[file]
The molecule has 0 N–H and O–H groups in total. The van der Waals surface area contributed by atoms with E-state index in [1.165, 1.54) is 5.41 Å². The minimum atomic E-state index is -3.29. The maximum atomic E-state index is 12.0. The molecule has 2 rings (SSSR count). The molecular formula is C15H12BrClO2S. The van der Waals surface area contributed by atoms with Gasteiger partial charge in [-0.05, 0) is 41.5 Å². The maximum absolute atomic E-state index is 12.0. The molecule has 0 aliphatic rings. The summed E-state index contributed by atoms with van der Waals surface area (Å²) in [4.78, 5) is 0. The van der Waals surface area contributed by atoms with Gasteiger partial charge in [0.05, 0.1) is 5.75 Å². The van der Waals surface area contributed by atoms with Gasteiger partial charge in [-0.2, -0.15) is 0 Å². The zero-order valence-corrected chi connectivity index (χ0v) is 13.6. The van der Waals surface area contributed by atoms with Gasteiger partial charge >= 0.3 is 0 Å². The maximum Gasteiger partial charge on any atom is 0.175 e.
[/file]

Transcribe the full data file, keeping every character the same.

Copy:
The molecule has 0 N–H and O–H groups in total. The van der Waals surface area contributed by atoms with E-state index in [1.165, 1.54) is 5.41 Å². The minimum atomic E-state index is -3.29. The maximum atomic E-state index is 12.0. The molecule has 2 rings (SSSR count). The molecular formula is C15H12BrClO2S. The van der Waals surface area contributed by atoms with Gasteiger partial charge in [-0.05, 0) is 41.5 Å². The maximum absolute atomic E-state index is 12.0. The molecule has 0 aliphatic rings. The summed E-state index contributed by atoms with van der Waals surface area (Å²) in [4.78, 5) is 0. The van der Waals surface area contributed by atoms with Gasteiger partial charge in [0.05, 0.1) is 5.75 Å². The van der Waals surface area contributed by atoms with Gasteiger partial charge in [-0.2, -0.15) is 0 Å². The zero-order valence-corrected chi connectivity index (χ0v) is 13.6. The van der Waals surface area contributed by atoms with Gasteiger partial charge >= 0.3 is 0 Å². The maximum Gasteiger partial charge on any atom is 0.175 e.